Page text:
THE Opposition parties insist that they are acting in the country’s best interests by refusing the Government’s repeated offers of an immediate General Election to resolve the Brexit impasse. They justify their refusal by saying that it is essential to stop a no-deal Brexit. They say also that they will agree to an election at a time of their own choosing after the Government has obtained an extension of the current Section 50 deadline of October 31.

The reality is that their current refusals will bring only a short-term postponement of the possibility of no deal, as whilst those parties supporting leave say their priority is to try to negotiate an acceptable deal, when an election does take place a no-deal Brexit will definitely be back as a possible outcome, at least on the Conservative and the Brexit Party tables.

The Opposition parties must know this. So why really are they so determined on delaying an immediate election, however short and pointless that delay might be? An obvious answer would be concern at their recent adverse election polling, causing them to decide they had little option but to try to delay an election in the hope that their ratings would improve. Another reason could well be that they expect some ultimate electoral gain by embarrassing Boris Johnson if he is forced to go to the EU, cap in hand, to seek a Section 50 extension. All party rather than country interests.

If it is accepted that everyone is fed up with the continuing delays and desperate for Brexit to be concluded one way or the other, and that whilst no deal can be postponed short-term it cannot be removed, would the country’s interests not be best served by the parties putting aside party interests and agreeing to hold an immediate General Election?

Alan Fitzpatrick, Dunlop.

BORIS Johnson and Theresa May have failed to understand that if someone pressurises you to do something, then it is often sensible to accede to the request. First of all you can justify the course of action as being the idea of someone else, and then if it does not work out the person who applied the pressure to act in a particular way can be blamed for the failure.

If Mr Johnson really wants an election then the simple solution is to ask the European Union for an extension to the Brexit process. This would not be a U-turn by the Prime Minister, but rather a case of the Prime Minister graciously accepting the wishes of his opponents so that an election can be held. In the same way that a small boy retrieving his ball from a garden claims that it was a big boy who has now run away who did it, the Prime Minister can claim that the extension of the Brexit process was not his idea, but rather the view of his opponents and that by accepting their demands the way is now clear for a General Election, from which the victor will have a reasonable time to deal with Brexit.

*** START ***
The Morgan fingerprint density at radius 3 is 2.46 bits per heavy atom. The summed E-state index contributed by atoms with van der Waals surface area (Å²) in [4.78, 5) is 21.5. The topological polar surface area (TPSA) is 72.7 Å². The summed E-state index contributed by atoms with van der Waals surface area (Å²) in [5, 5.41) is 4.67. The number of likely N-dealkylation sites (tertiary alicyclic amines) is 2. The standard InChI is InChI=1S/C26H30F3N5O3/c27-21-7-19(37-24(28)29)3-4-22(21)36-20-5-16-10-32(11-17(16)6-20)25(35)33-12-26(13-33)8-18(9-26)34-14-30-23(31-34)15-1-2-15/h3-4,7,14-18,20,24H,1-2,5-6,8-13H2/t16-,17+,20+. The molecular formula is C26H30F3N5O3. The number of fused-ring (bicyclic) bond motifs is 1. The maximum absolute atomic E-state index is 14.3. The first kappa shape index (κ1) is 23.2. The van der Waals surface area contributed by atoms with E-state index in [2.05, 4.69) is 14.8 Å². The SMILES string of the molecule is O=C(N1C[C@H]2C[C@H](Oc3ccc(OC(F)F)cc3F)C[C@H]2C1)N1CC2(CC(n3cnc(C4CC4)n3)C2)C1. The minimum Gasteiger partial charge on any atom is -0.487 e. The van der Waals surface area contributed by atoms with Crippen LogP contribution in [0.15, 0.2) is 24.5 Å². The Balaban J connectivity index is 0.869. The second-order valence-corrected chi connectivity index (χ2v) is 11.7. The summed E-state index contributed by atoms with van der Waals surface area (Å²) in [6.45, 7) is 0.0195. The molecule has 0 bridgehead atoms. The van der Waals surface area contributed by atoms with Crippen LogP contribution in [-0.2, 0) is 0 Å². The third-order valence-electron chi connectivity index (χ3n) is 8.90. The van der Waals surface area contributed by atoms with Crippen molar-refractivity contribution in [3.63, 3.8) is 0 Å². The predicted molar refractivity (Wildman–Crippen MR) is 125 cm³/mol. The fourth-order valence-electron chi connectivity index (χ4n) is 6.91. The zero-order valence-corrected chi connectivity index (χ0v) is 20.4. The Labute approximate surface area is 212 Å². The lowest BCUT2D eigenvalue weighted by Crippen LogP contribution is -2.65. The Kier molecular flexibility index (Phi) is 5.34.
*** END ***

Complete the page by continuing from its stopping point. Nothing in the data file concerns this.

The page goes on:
Sandy Gemmill, Edinburgh EH3.

LIKE Patricia Baillie Strong (Letters, September 27), I was disgusted by the unedifying performance of the Attorney General, Geoffrey Cox, at the despatch box last Wednesday. His angry blustering and playing to the gallery of baying Tory MPs on the benches behind him shamed his professional status as a barrister and revealed the emptiness of his argument. He found himself with nothing substantial to say and turned it into impotent fury against the Opposition.

However, should we be surprised? His behaviour merely emphasised the delicious truth that the Tory Government is now trapped and powerless and having to dance to the Opposition’s tune. What’s more, it’s the Government’s own fault for slashing its majority even further by withdrawing the whip from 21 Tory MPs. A spectacular own goal.

The Prime Minister has brought these troubles on himself by following extremist advice and deserves the consequences.

It will only be a matter of time until he has no choice but to go to Brussels with his begging bowl and ask for an extension to the Brexit process in accordance with the Benn Act.

In the meantime, I hope one-nation Tory MPs are becoming concerned at this uncharacteristic and dangerous extremism. I would not be surprised if moderate Tory voters are considering desertion to the LibDems or other parties at the next General Election.

Dave Stewart, Glasgow G11.

LIKE your correspondent Patricia Baillie Strong, I was astonished, appalled and alarmed at Geoffrey Cox’s behaviour on Wednesday. To me, his behaviour suggested that he is under some considerable stress and may have been pressurised to say what he said, and in the manner in which he said it, against his better judgment. It would have been closer to the mark if he had said “Government is dead as dead can be”.

Or am I giving the gentleman too much credit? It had the hand of Dominic Cummings all over it.

Boris Johnson continuously goads the Opposition to either vote for a General Election or a vote of no confidence in his Government. There is one simple reason that they do not do so; they don’t trust him nor his Government to adhere to the recent Benn bill. There can be no greater indictment on a Prime Minister than that Parliament cannot trust him.

Willie Towers, Alford.

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